At Columbia, the foremost sign of spring is the clattering of bleacher construction. Like cherry blossoms, they bloom almost overnight and disappear just as quickly; when they’re gone, an entire class of students goes with them. Like bleachers, students are part of the architecture until they aren’t. The removal of rebuildable architecture always takes something with it; grass needs to be resodded, pavements repaved. Some of campus escapes the need for rebuilding; it endures in brick, stone, and archive. But so much of Columbia—and I’m speaking quite literally now—is lost every spring.
Memory is made by maintenance. But it’s hard to maintain institutional memory when an institution is constantly rebuilding itself. And it’s easy to forget that there’s memory to maintain at all.
Laid out like an ancient acropolis between iron gates, the strong-arm symmetry of the lawns and the Palladian permanence of Low Library suggest (in the way that good university architecture should) that nothing ever changes. It is a system which brushes up against eternity, where knowledge exists outside of time. This is, of course, nothing more than the patina of neoclassicism, a trick orchestrated by Charles McKim, William Mead, and Stanford White under the direction of Seth Low.
Walking to class, we don’t think about how comparatively young our campus is. It dates to about 1890. That’s roughly 130 years at Morningside—not even the halfway point of Columbia’s history, which begins in 1754. The real irony of Columbia’s myth of permanence is that the only enduring quality of any university is how indebted it is to institutional forgetting. If the incoming students don’t learn this anecdotally from other students, if they don’t deliberately seek out information themselves online, in the libraries, through WikiCU, they’ll graduate without knowing how young the stairs they climb really are.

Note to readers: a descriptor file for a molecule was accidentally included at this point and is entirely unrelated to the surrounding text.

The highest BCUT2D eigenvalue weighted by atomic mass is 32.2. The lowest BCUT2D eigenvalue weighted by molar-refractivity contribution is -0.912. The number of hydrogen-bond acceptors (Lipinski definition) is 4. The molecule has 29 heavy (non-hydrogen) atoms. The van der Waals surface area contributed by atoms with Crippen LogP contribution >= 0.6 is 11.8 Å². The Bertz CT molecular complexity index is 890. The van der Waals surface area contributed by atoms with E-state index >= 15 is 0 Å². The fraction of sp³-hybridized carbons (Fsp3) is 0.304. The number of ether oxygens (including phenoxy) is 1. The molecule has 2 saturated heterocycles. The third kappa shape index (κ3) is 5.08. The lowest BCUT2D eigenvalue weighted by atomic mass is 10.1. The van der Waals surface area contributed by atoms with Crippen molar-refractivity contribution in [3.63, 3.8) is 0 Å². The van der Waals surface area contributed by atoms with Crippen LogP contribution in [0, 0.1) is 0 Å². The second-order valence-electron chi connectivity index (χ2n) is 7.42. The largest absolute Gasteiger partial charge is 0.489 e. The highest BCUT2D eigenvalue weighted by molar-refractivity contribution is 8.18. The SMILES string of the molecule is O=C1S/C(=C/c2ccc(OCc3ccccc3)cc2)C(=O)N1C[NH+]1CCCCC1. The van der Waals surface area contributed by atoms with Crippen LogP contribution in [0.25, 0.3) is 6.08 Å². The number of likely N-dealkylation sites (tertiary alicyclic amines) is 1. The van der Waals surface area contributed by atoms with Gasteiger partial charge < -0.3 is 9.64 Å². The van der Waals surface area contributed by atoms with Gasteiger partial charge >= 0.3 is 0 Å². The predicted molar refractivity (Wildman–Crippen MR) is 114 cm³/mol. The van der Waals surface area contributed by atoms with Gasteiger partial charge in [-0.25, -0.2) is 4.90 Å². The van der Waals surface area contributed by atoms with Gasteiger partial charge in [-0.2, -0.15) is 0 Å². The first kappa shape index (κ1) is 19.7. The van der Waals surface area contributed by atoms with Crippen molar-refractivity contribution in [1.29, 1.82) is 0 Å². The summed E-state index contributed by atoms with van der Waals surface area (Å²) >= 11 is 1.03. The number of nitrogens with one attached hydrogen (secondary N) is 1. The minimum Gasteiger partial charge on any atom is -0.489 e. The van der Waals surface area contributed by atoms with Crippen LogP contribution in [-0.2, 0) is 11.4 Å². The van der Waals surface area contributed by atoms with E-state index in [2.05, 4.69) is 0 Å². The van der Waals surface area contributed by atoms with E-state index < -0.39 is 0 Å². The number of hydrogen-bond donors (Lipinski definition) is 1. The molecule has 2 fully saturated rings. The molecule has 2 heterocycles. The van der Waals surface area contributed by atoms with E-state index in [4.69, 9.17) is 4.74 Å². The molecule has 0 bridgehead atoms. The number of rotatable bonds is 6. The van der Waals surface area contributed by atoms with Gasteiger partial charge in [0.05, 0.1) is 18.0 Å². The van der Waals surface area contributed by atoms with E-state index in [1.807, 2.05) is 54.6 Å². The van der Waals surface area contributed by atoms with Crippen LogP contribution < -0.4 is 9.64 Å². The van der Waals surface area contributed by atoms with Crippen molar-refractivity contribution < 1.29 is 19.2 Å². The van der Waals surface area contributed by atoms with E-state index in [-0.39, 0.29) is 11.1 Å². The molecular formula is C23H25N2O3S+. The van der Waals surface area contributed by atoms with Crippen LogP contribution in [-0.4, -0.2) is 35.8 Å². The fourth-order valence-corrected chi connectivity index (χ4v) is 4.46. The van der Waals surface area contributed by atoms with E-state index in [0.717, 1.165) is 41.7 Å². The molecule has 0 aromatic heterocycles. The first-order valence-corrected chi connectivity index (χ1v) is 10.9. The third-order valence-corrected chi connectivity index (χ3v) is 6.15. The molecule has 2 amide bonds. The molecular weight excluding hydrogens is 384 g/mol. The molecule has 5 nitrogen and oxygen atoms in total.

Being a senior grants a small amount of perspective for how little the University changes. However, knowing even some of Columbia’s history grants the opposite, the knowledge of how much it has and continues to be in flux. Understanding the foundations of the present—both the newly erected and the longstanding—becomes crucial if we have any intention of building on what is here.
In 1958, the Report of the President's Committee on the Educational Future of the University claimed that "Any true university ... is both society's 'organ of memory' and also society's constructive critic.” This is what, in theory, makes a university education so valuable: Knowledge of society engenders constructive critiques and, eventually, effective societal change. But who guards the memory of the University itself? Who—to borrow from Plato—guards the guardians?
I was told, once, that Spectator’s Opinion pages are the archive of Columbia. It’s an attractive idea for someone like me, who’s spent the entirety of her undergraduate career in service of them. To read old op-eds is to inhabit, in 800 words, the mental and emotional space of the students who lived through different University epochs. Someday, even the pieces we scoff at may serve as a window into individual and collective memory.